Discuss whether or not the narrator understands his alienation in "Sonny's Blues" and can overcome it. 

Asked on by seojw1990

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accessteacher | High School Teacher | (Level 3) Distinguished Educator

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I think the narrator in this excellent story clearly understands his alienation and the way that he is suffering just as his brother Sonny has suffered, although the root cause of that suffering is very different. The narrator becomes very aware of how the loss of his child impacts his own life, and by the end of the story such evidence of suffering is something that seems to be caught up in some kind of universal woe that Sonny's music taps into and expresses. The way in which the narrator describes Sonny's music and how he uses it to transcend this suffering gives ample evidence of the way in which the narrator, and his brother, can overcome the alienation that they face:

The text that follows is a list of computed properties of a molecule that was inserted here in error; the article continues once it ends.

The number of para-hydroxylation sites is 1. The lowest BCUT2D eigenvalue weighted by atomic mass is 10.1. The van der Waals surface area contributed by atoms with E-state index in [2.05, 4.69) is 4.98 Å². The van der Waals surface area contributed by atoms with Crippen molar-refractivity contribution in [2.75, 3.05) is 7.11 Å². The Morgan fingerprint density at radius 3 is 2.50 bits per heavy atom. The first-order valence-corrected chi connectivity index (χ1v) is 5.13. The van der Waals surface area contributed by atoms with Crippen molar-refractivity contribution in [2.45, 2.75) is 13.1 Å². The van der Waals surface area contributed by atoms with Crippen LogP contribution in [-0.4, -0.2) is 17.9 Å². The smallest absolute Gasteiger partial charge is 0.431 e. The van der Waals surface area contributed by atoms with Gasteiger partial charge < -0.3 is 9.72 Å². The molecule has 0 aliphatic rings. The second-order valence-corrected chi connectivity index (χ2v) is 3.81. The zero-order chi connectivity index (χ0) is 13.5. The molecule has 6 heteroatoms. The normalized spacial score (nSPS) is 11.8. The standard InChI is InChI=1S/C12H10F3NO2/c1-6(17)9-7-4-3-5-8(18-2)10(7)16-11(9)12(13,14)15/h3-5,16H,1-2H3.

And Sonny went all the way back, he really began with the spare, flat statement of the opening phrase of the song. Then he began to make it his. It was very beautiful because it wasn't hurried and it was no longer a lament. I seemed to hear with what burning he had made it his, and what burning we had yet to make it ours, how we could cease lamenting.

The brother crucially experiences something of an epiphany at the end of this story as he finally hears his brother play the music that he dedicated his life to and that led him into such difficulties. Through hearing his brother's music, the narrator comes to understand his own alienation and suffering so much better and is able to find strength to potentially overcome it. 


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